Monday, October 26, 2009


I have a fascination with the last out of the World Series. It was my fantasy moment that I would reenact in my front lawn as a kid… getting the last out and having the team mob me on the mound.

I used to throw my arms up a la Tug McGraw.

Brad Lidge had the honors of being mobbed last October and if the Phillies win the World Series again, there’s the chance he could clinch back to back World Series.

And that got me thinking, who ELSE has clinched World Series in back to back seasons?

Now seeing this is Sully Baseball, I can’t have an idle thought like that without writing a list.

By clinching it, I mean throwing the last pitch of the World Series for an out… not necessarily being the winning pitcher or even getting the save… but getting the final out.

As I write this, I don’t know what the answer will be.

I know Mariano Rivera clinched three straight and would have clinched four straight had the Diamondbacks not rallied in 2001.

I also know off of the top of my head that Rollie Fingers did NOT clinch two World Series in a row even though he was the closer for the 1972, 1972 and 1974 World Champion A’s. Dick Williams had Darold Knowles clinch the 1973 World Series against the Mets.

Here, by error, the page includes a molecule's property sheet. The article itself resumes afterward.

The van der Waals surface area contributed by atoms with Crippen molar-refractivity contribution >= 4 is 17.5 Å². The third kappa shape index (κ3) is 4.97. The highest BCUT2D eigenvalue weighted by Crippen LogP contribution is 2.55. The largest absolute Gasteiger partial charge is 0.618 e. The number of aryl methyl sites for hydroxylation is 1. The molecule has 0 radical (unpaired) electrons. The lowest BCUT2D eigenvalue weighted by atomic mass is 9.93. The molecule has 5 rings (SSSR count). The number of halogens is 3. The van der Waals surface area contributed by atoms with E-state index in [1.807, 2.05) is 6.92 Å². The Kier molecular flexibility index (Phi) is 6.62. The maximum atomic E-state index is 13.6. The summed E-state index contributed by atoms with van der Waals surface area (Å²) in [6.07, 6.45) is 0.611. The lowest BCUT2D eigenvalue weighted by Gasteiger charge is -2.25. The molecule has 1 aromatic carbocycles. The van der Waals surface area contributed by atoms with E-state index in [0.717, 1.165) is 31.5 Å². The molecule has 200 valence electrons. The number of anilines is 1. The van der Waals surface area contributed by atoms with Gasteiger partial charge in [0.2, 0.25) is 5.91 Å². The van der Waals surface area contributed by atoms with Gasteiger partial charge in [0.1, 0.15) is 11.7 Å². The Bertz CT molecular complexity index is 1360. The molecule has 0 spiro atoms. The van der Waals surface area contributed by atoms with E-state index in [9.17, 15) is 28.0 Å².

Also, the closer role wasn’t a dominant position until the late 1960s and 1970s… so I am guessing that most World Series were clinched by starting pitchers.

So, let’s look back at…



The 20 game winner pitched a complete game shutout in Game 8 of the first All New York World Series in 1921. (It was the last year of the best of 9 format.)

The Giants scored the only run of the game on a 2 out error in the first inning. Nehf held the Yankee lineup to only 4 hits as they played without an injured Babe Ruth. Ruth eventually pinch hit for Wally Pipp (what is it about Yankee legends subbing for Pipp?)

THE LAST PITCH (1921): With Aaron Ward on first with one out, Frank Home Run Baker came to the plate as the winning run. Baker grounded out to second and Ward tried to take third where he was gunned down to end the World Series.

A year later, the Yankees and Giants met up again. With one game called for darkness, the Series went to Game 5 with the Giants up 3-0-1. Nehf pitched well but the Yankees had the lead until the Giants rallied off of Joe Bush for a 5-3 lead.

THE LAST PITCH (1922): Aaron Ward again made the final out, this time in a more traditional way. With two outs and nobody one, Ward flew out to right fielders and future Hall of Famer Ross Youngs to give the Giants back to back titles against the Yankees.


Kuzava was a mediocre spot starter and reliever who the Yankees plucked from Washington midway through the 1951 season.

He made only one appearance in the 1951 World Series and only one in the 1952 World Series... but Casey Stengel must have had confidence in him because his lone appearances were the assignment of clinching the World Series